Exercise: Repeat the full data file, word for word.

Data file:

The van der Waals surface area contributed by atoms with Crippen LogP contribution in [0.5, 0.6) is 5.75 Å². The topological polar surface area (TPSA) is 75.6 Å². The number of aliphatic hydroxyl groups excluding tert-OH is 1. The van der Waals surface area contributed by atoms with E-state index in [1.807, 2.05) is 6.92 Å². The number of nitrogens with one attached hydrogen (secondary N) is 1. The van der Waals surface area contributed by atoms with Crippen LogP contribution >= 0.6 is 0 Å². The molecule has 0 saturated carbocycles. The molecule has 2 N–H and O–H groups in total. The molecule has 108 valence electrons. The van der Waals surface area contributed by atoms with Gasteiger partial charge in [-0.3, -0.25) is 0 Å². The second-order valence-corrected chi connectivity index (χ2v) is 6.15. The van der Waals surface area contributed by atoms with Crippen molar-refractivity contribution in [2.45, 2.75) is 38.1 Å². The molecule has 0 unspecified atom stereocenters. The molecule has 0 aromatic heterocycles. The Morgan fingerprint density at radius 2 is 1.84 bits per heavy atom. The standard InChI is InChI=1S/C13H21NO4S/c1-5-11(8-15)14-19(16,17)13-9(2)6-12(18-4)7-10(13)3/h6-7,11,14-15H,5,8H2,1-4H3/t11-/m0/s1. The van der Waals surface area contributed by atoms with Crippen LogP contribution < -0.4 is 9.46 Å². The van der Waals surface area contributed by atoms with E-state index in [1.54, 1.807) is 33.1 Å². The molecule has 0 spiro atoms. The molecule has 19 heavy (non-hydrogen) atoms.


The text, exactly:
The van der Waals surface area contributed by atoms with Crippen LogP contribution in [0.5, 0.6) is 5.75 Å². The topological polar surface area (TPSA) is 75.6 Å². The number of aliphatic hydroxyl groups excluding tert-OH is 1. The van der Waals surface area contributed by atoms with E-state index in [1.807, 2.05) is 6.92 Å². The number of nitrogens with one attached hydrogen (secondary N) is 1. The van der Waals surface area contributed by atoms with Crippen LogP contribution >= 0.6 is 0 Å². The molecule has 0 saturated carbocycles. The molecule has 2 N–H and O–H groups in total. The molecule has 108 valence electrons. The van der Waals surface area contributed by atoms with Gasteiger partial charge in [-0.3, -0.25) is 0 Å². The second-order valence-corrected chi connectivity index (χ2v) is 6.15. The van der Waals surface area contributed by atoms with Crippen molar-refractivity contribution in [2.45, 2.75) is 38.1 Å². The molecule has 0 unspecified atom stereocenters. The molecule has 0 aromatic heterocycles. The Morgan fingerprint density at radius 2 is 1.84 bits per heavy atom. The standard InChI is InChI=1S/C13H21NO4S/c1-5-11(8-15)14-19(16,17)13-9(2)6-12(18-4)7-10(13)3/h6-7,11,14-15H,5,8H2,1-4H3/t11-/m0/s1. The van der Waals surface area contributed by atoms with Crippen LogP contribution < -0.4 is 9.46 Å². The van der Waals surface area contributed by atoms with E-state index in [1.54, 1.807) is 33.1 Å². The molecule has 0 spiro atoms. The molecule has 19 heavy (non-hydrogen) atoms.